Female hair loss is more common than is often recognized. Many women live in secrecy, hiding their thinning hair. Men are expected to lose their hair and revered as more manly as their hair line recedes, but women are expected to keep their hair well into old age. It is never acceptable for a woman to lose her with the notable exception of hair loss caused by chemo therapy treatments. Many personal habits and medical conditions contribute to hair loss.
The most significant cause of hair loss in women is genetics. Like men, women can inherit the recessive hair loss genes that are attached to the x chromosome. Men have only one x chromosome, so they demonstrate the trait more often than women. Since women have two x chromosomes, they must inherit the recessive trait from both parents for hair loss to be a problem. The recessive gene is often hidden by the second x chromosome, but when both the mother and father contribute the gene, hair loss occurs. Other genes that are not related to the sex chromosomes are also a factor in hair loss, but the role of these genes is still under review and currently appear to have a smaller role in the condition.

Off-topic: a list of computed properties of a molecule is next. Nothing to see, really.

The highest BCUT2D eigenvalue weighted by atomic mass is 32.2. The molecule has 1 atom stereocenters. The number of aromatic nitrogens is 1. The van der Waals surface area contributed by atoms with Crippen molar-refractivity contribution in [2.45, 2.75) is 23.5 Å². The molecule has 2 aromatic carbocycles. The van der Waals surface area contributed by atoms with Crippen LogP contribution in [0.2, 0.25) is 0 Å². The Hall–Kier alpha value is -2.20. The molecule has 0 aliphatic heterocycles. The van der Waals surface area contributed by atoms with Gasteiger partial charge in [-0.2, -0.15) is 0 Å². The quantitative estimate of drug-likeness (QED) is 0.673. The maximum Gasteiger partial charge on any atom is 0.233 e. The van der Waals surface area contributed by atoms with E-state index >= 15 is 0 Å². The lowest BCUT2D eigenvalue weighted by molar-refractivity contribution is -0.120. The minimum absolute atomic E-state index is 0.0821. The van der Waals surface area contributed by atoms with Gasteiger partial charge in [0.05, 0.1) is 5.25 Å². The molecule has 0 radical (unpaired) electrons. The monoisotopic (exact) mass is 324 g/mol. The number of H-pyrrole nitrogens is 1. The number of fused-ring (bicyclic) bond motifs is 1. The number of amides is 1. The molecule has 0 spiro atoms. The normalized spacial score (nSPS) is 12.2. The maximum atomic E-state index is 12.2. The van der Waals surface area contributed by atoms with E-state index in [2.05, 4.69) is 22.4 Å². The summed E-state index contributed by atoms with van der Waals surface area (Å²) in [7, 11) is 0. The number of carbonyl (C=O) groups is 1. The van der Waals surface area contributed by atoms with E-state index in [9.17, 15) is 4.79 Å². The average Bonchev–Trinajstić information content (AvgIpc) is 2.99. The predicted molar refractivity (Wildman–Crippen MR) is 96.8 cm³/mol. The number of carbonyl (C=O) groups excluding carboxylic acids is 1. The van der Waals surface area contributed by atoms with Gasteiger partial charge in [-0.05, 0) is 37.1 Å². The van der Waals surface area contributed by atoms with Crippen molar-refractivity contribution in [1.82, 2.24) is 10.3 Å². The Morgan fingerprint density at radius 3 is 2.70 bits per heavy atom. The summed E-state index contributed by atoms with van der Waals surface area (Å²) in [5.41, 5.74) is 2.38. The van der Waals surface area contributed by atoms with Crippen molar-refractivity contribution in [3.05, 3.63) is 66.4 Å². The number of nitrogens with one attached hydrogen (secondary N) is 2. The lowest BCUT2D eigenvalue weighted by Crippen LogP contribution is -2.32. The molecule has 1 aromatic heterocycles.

Medical conditions that affect the hormonal balance in a woman’s body can also contribute to hair loss. Several medical conditions such as polycystic ovary syndrome, anemia and thyroid disorders can alter a woman’s hormonal balance, increasing her androgen hormones and causing hair loss. Androgens are male sex hormones that increase body hair, forcing a woman to search for natural facial hair removal techniques, but ironically, these same hormones cause hair loss on the scalp. Other conditions identified as probable causes of hair loss in women include childbirth, drug use, improper vitamin use and highly stressful events.